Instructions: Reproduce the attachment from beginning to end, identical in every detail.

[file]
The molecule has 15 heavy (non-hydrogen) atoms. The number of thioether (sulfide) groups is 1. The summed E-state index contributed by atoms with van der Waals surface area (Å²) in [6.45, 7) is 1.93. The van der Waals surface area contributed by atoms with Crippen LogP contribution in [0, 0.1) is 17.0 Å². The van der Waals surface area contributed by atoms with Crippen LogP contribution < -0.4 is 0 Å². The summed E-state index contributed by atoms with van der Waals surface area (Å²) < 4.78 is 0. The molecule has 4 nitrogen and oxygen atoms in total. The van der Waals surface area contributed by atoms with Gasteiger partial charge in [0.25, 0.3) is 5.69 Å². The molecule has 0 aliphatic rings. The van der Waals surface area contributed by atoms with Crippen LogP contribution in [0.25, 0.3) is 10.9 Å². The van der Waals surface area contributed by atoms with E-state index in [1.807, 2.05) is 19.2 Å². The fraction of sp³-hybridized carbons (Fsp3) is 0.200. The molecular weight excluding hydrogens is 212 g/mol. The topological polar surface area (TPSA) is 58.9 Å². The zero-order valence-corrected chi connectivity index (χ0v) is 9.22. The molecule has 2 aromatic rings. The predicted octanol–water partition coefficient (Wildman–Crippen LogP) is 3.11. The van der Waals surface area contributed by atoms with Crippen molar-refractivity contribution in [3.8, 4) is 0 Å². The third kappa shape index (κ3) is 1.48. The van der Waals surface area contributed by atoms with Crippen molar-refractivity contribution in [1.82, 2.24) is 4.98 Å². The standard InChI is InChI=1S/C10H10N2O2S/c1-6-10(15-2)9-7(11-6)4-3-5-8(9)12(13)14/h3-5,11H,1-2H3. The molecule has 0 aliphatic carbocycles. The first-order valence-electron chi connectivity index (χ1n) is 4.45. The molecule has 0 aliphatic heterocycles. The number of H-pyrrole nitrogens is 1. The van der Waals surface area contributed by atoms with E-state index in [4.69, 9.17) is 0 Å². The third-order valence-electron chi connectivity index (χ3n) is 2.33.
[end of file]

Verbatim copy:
The molecule has 15 heavy (non-hydrogen) atoms. The number of thioether (sulfide) groups is 1. The summed E-state index contributed by atoms with van der Waals surface area (Å²) in [6.45, 7) is 1.93. The van der Waals surface area contributed by atoms with Crippen LogP contribution in [0, 0.1) is 17.0 Å². The van der Waals surface area contributed by atoms with Crippen LogP contribution < -0.4 is 0 Å². The summed E-state index contributed by atoms with van der Waals surface area (Å²) < 4.78 is 0. The molecule has 4 nitrogen and oxygen atoms in total. The van der Waals surface area contributed by atoms with Gasteiger partial charge in [0.25, 0.3) is 5.69 Å². The molecule has 0 aliphatic rings. The van der Waals surface area contributed by atoms with Crippen LogP contribution in [0.25, 0.3) is 10.9 Å². The van der Waals surface area contributed by atoms with E-state index in [1.807, 2.05) is 19.2 Å². The fraction of sp³-hybridized carbons (Fsp3) is 0.200. The molecular weight excluding hydrogens is 212 g/mol. The topological polar surface area (TPSA) is 58.9 Å². The zero-order valence-corrected chi connectivity index (χ0v) is 9.22. The molecule has 2 aromatic rings. The predicted octanol–water partition coefficient (Wildman–Crippen LogP) is 3.11. The van der Waals surface area contributed by atoms with Crippen molar-refractivity contribution in [3.8, 4) is 0 Å². The third kappa shape index (κ3) is 1.48. The van der Waals surface area contributed by atoms with Crippen molar-refractivity contribution in [1.82, 2.24) is 4.98 Å². The standard InChI is InChI=1S/C10H10N2O2S/c1-6-10(15-2)9-7(11-6)4-3-5-8(9)12(13)14/h3-5,11H,1-2H3. The molecule has 0 aliphatic carbocycles. The first-order valence-electron chi connectivity index (χ1n) is 4.45. The molecule has 0 aliphatic heterocycles. The number of H-pyrrole nitrogens is 1. The van der Waals surface area contributed by atoms with E-state index in [4.69, 9.17) is 0 Å². The third-order valence-electron chi connectivity index (χ3n) is 2.33.